WHEN it comes to planning a wedding, there's a lot to consider – but luckily for Prince Philip, the Queen's ring wasn't one of them.
Keeping up with royal tradition, Her Majesty's wedding band was crafted from Welsh gold and has a secret inscription on the inside.
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The secret message, however, has remained a mystery, despite marrying over seventy years ago, with only three people ever knowing what it says – the Queen, 94, Prince Philip, who died yesterday aged 99, and the engraver.
Writing in her book Prince Philip: A Portrait of the Duke of Edinburgh, royal expert Ingrid Seward said: "At least Philip didn't have the expense of a wedding ring, as the people of Wales supplied a nugget of Welsh gold from which the ring as made.
"She never takes it off and inside the ring is an inscription.
"No one knows what it says, other than the engraver, the Queen and her husband."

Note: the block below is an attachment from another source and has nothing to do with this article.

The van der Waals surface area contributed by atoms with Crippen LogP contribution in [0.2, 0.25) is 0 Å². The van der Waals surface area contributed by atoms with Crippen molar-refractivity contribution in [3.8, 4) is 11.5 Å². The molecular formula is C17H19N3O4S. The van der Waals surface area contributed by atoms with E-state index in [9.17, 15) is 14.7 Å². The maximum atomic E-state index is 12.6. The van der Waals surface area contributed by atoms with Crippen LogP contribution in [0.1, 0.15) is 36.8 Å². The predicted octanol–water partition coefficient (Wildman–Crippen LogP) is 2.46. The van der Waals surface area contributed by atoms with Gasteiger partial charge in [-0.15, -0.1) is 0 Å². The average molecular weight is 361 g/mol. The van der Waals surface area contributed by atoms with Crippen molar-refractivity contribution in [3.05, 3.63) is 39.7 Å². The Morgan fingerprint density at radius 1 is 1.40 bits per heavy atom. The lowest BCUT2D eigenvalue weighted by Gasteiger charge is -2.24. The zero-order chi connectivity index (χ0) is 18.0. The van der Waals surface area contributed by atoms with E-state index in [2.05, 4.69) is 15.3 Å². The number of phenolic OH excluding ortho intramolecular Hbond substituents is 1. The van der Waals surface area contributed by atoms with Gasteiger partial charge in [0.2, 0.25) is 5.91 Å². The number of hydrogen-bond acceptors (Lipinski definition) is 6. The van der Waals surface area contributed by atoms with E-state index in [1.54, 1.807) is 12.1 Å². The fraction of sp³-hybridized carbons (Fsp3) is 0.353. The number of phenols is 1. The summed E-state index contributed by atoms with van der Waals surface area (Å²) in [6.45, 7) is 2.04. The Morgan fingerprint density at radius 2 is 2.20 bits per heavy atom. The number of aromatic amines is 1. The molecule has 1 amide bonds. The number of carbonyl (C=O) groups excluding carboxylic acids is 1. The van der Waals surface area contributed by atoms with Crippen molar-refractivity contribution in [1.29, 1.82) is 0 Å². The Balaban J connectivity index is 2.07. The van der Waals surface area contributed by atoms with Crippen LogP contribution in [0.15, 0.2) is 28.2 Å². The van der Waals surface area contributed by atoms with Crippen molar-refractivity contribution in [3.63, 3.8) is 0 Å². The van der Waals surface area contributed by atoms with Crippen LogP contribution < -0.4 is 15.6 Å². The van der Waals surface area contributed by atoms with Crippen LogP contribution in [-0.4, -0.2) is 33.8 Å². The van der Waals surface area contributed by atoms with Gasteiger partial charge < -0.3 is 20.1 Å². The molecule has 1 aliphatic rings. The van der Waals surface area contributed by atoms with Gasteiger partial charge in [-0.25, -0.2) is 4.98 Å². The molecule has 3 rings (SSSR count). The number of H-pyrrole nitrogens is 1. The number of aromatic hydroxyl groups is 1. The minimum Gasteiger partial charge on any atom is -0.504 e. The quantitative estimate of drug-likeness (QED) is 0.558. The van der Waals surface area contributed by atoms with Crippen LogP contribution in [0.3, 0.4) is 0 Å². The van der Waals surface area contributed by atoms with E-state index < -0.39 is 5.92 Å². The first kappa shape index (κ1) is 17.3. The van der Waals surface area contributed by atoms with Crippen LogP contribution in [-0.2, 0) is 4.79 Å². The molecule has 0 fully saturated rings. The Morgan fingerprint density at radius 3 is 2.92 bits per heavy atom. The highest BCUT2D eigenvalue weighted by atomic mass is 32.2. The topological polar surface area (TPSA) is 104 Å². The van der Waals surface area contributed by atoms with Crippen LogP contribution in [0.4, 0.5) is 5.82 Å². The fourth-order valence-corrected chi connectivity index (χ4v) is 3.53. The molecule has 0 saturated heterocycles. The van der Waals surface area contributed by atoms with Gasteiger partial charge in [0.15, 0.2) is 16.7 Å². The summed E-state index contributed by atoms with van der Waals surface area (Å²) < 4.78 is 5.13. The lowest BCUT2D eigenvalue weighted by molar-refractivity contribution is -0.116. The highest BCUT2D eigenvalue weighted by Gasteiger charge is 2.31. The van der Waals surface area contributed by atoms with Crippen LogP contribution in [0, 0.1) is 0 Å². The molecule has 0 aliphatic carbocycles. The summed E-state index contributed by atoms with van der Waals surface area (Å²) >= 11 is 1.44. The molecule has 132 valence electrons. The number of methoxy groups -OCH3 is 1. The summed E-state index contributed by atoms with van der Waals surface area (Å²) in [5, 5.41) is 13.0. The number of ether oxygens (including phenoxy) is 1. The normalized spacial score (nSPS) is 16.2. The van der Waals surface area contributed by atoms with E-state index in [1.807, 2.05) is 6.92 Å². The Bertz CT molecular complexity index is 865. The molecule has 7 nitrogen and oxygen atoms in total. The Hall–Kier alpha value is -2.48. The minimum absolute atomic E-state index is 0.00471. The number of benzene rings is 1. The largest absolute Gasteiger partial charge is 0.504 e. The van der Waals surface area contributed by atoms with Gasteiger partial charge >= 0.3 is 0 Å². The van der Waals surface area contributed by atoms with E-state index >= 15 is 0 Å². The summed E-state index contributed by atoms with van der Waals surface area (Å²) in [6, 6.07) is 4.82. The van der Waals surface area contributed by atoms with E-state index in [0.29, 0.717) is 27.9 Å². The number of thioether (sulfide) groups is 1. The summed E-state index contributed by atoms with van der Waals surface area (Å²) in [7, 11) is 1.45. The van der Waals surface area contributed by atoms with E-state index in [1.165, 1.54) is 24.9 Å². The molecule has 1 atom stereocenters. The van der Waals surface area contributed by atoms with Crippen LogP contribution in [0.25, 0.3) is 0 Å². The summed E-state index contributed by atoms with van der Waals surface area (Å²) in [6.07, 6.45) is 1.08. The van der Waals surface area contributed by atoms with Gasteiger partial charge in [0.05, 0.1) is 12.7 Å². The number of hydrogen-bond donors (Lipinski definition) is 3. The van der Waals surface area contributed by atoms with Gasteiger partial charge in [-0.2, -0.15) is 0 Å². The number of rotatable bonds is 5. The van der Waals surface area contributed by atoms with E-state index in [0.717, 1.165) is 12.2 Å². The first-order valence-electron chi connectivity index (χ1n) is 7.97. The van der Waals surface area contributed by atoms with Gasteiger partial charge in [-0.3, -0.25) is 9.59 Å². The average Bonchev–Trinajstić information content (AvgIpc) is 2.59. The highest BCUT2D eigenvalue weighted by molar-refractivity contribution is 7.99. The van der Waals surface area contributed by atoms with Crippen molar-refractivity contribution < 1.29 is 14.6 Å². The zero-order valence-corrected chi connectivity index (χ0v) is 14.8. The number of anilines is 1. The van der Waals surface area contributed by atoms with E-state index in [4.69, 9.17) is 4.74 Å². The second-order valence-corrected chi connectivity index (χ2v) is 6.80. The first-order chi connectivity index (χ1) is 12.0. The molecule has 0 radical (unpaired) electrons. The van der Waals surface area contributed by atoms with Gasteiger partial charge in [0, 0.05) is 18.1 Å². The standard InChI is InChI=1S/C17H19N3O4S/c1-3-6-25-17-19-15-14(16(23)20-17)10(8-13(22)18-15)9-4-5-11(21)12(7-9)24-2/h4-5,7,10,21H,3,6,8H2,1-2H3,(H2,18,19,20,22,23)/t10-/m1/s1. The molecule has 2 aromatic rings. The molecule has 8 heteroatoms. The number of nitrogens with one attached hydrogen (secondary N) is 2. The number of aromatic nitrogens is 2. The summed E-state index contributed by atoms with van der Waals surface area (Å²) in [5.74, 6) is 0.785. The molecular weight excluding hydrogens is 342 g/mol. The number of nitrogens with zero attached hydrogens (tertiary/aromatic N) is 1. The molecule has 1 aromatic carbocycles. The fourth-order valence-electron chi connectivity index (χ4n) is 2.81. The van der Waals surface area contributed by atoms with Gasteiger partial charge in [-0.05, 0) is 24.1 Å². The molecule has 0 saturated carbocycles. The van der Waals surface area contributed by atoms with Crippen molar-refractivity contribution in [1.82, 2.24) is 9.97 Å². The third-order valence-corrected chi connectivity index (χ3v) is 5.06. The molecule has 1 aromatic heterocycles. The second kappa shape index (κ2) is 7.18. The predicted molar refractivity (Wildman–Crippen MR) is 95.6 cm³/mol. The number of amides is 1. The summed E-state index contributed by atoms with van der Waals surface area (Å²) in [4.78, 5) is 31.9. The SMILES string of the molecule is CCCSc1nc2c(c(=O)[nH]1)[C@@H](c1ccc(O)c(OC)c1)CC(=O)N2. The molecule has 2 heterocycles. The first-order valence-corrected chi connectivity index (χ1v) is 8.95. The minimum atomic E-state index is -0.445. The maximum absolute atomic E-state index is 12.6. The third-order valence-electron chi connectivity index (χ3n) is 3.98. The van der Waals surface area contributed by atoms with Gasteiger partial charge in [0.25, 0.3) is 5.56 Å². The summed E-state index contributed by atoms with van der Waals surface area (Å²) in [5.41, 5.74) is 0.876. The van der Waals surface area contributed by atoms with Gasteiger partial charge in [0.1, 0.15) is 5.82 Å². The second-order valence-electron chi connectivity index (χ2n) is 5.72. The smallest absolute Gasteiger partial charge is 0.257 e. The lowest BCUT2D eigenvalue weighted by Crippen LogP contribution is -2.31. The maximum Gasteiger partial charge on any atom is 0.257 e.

Although Philip was spared the expense of his wife's wedding band, he did put a lot of effort into creating the perfect engagement ring.
The ring is made from a tiara which belonged to Philip's mum, Princess Alice, Mirror reports.
And was given to her as a wedding gift by Tsar Nicholas II and Tsarina Alexandra of Russia, along with a stunning set of jewels.
Before asking the Queen to marry him, Philip supposedly had the tiara taken apart and used the diamonds to make a ring – which he designed himself.
The ring features a three-carat solitaire with five smaller diamonds on either side, which Philip had chosen before giving it to the then Princess Elizabeth at Buckingham Palace in the July.
Elizabeth and Philip were married on November 20, 1947 at Westminster Abbey in front of 2000 guests and more than 200 million people who tuned in to watch on TV.
They were married for 73 years and the Queen was by her husband's side when he passed away.
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